I don’t know what she feels exactly. I just know that she has a much smaller world that she can control. Which is ultimately those toys she has in her basement. That need to be perfectly ordered. So that her brain feels clean. I think about how much the two little girls care about eachother. How much they laugh when they’re together. And what it might feel like to love her sister that much. With a heart that is completely inexperienced. That has no concept of scale or time or how things change, break and come back together again. There is only a desire to keep the world ordered in a way adults feel and have learned to ignore. There is only an intimate knowledge that her sister and her parents and her grandparents are her world. And she wants to keep things organized. So they’re protected.

There are few people you met and instantly know there are yours. That these are people you’ll fight for. That their struggles through life will also be yours. That you won’t care that they don’t like the same things you do. You’ll love them anyway.

I think about mentioning all of this to my new friend. Who is also a twin.

I think about asking her how much she loves her sister.

I stop myself because I understand that might sound creepy. People are weird about twins in about a hundred ways I don’t want to participate in.

I ramble a bit about how much I love Hannah and Avery.

She nods her head. Probably imagining that I’m doing what people do in their tinder profiles when they post pictures of children that aren’t their own. And she’d be sort of right.

She asks a few questions.

Smiling. Playing the get to know you game.

As we experiment with getting to know eachother.

Analysing our first impressions.

Doing those calculations we all do.

As we try to add human behaviours together to decide whether this will be one of our people. If we can let go enough to let them really get to know us or if we’ll just fill out the survey questions.

It occurs to me that a lot of our people are nervous talking to strangers. Maybe they play it safe. Maybe it takes them awhile to really warm up to someone. Maybe fifty conversations in you discover that person actually was destined to be your bestfriend. Maybe it isn’t who someone is but where they are when you need them. Maybe the whole fucking thing is trying to extrapolate raindrops to understand oceans.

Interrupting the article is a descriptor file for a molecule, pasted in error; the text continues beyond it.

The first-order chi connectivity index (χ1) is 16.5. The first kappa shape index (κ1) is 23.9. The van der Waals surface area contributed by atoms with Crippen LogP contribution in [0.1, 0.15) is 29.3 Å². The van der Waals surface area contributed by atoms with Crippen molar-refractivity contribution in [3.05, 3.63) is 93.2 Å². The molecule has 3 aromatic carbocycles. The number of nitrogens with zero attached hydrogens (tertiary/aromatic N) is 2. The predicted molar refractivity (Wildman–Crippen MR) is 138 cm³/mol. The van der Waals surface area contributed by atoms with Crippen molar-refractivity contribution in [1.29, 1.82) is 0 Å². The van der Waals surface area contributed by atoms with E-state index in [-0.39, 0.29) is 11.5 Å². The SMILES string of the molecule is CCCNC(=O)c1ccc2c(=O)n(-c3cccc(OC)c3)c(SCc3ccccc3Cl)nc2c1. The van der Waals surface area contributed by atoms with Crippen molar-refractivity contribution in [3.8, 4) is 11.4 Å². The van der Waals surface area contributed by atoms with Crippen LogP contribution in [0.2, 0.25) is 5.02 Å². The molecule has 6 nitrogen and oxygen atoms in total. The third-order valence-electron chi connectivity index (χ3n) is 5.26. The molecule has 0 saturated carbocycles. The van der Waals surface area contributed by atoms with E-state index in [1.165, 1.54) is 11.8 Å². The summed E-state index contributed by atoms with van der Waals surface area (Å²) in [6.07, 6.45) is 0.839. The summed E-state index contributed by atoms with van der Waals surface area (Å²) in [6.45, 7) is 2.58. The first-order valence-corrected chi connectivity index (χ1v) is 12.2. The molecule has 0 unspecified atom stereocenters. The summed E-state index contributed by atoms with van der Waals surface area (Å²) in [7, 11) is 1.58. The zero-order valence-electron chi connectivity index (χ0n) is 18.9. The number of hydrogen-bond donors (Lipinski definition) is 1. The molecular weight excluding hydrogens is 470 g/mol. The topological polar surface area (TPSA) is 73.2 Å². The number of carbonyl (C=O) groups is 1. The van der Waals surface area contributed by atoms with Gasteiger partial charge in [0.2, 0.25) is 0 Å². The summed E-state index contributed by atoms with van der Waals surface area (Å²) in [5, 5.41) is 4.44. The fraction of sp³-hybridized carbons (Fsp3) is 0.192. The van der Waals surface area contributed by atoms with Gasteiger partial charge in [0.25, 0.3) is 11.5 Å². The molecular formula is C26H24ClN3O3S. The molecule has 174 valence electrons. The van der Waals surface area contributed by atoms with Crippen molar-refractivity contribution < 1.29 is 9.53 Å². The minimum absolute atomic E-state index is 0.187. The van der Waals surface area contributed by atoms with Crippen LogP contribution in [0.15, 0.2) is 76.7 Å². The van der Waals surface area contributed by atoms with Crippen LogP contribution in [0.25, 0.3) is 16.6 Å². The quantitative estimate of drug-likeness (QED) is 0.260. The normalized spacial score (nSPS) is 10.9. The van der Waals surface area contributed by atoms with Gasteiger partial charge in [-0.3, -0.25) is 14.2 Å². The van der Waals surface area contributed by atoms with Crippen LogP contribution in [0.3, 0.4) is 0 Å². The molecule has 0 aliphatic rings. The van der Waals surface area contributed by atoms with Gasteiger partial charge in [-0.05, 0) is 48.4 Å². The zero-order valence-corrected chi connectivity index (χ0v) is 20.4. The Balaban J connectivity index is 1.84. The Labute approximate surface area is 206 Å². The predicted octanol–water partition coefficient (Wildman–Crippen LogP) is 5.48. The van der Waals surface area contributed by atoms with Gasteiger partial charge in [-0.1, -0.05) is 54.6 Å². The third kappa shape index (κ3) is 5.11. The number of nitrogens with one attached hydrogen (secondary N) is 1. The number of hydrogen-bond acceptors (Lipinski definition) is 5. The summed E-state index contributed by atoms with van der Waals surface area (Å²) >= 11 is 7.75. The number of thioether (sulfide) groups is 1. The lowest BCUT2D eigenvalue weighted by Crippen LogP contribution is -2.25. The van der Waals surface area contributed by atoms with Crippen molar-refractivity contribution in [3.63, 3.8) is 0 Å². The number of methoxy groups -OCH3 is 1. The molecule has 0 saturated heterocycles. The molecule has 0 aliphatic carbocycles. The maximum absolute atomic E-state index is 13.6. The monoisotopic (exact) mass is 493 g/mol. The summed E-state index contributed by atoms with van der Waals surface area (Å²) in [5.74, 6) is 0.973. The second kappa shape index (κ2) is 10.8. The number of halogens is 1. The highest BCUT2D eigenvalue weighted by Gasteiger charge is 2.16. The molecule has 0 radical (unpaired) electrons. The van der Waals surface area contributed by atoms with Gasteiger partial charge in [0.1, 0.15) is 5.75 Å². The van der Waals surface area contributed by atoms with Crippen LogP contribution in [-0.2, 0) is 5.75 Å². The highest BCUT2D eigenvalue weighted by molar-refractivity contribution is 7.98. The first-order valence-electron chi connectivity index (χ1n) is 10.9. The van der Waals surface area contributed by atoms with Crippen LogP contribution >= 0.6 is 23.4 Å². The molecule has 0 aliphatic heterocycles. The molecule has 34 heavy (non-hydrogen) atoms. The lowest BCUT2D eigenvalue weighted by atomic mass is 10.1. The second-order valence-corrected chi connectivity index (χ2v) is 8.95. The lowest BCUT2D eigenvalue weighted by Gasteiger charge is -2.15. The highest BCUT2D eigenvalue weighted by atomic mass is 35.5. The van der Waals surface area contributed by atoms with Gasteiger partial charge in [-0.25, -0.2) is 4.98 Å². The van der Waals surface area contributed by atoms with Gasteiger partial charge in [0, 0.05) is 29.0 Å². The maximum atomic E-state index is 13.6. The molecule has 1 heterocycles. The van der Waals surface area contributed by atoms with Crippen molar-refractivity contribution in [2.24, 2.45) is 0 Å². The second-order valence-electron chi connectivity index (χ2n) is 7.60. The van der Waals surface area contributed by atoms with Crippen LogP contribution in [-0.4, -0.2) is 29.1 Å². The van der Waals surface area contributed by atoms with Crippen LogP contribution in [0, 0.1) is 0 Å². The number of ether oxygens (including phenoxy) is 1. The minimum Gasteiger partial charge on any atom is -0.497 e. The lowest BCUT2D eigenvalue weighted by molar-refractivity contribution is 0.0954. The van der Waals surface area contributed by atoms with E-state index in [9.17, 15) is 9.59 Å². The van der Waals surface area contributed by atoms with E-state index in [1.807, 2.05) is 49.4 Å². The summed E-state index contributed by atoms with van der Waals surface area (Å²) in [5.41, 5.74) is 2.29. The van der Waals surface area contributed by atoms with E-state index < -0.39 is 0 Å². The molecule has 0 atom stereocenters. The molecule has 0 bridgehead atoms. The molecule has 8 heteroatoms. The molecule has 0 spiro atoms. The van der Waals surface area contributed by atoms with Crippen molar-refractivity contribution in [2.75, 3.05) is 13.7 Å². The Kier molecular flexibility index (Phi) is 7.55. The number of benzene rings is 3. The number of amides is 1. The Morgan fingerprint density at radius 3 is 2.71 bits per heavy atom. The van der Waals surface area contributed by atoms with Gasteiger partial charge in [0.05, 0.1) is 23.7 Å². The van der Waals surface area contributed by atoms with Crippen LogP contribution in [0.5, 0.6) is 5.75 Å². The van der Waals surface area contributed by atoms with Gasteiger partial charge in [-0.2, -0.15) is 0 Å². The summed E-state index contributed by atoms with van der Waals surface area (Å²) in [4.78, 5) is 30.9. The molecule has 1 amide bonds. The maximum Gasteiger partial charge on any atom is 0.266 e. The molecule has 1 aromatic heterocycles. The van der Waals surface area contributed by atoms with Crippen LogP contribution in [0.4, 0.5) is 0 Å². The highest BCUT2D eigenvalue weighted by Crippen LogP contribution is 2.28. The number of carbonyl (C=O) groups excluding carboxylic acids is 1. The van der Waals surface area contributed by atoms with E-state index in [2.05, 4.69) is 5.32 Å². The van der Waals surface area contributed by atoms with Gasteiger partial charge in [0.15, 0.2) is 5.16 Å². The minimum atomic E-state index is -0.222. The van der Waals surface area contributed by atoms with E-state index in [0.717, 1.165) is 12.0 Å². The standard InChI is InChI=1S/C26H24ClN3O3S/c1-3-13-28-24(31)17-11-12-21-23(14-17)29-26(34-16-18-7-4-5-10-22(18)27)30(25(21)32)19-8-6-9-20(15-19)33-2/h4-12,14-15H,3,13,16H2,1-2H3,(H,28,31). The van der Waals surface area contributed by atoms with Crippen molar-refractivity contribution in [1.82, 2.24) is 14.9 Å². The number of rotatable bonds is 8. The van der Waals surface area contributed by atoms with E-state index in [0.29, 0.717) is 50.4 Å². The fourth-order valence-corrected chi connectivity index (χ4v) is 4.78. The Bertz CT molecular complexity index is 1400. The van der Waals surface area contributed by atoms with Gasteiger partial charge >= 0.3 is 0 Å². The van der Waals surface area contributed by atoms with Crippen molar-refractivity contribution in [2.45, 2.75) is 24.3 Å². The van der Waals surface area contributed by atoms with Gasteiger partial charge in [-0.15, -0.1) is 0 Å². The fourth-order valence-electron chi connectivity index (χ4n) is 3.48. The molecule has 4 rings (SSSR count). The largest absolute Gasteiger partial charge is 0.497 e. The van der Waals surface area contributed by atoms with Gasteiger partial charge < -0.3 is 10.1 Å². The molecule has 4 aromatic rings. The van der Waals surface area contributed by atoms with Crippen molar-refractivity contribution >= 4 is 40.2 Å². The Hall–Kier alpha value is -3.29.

You go from the smallest bit of evidence and you make a decision every time you meet a stranger.

Will I get to know this person?

Maybe if given the proper chance a person who doesn’t like the same things you do can be one of your people.

Only as you get older there are less and less chances to get close to people who don’t immediately fit. Because circumstances aren’t going to force you to get to know eachother. We rarely talk to strangers. We are almost never forced to have 50 conversations with anyone.

You have to make a decision.

I do.

Maybe I’m missing out.

I doubt I’ll ever know.





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    Michael Kimber is a 26-year-old journalist who suffered a nervous breakdown on November 3rd, 2009. On March 28th, 2010 when he recovered from mental illness, he began writing a blog called Colony-of-losers. About falling on your face to figure out who you are and the hilarious antics of a blond jew. What began with a few friends and his mother reading has become a cult phenomenon, averaging 10,000 views a week, receiving praise from Commonwealth Award Winner Shandi Mitchell and many others. On, November 3rd, 2010, the one year anniversary of his mental breakdown he signed with Anne McDermid and Associates, the largest literary agency in Canada. In a year he went from wearing pajamas, making his couch depression HQ to leaving his hometown for the Toronto, where he exclusively wears business suits and the armor of ancient Greeks. Don't worry, he's still choking on the feet he contently sticks in his mouth and making moments awkward just by being part of them. During these struggles he met other talented bastards and drew them into his circle. Peter Diamond became his illustrator. Patrick Campbell his video editor and part time photographer. He recently added the incredibly talented John Packman as Colony of Losers Toronto photographer. Without the support of the Colony of Losers, Michael Kimber would be nothing. Welcome to the losers and the success that comes from utter and complete failure. You aren’t alone. Follow him on If you’d like to hire him for a public speaking engagement for mental health events in Toronto, like to arrange an interview, offer millions to publish his book or for another reason contact Michael please email him. And join his facebook Colony of Losers.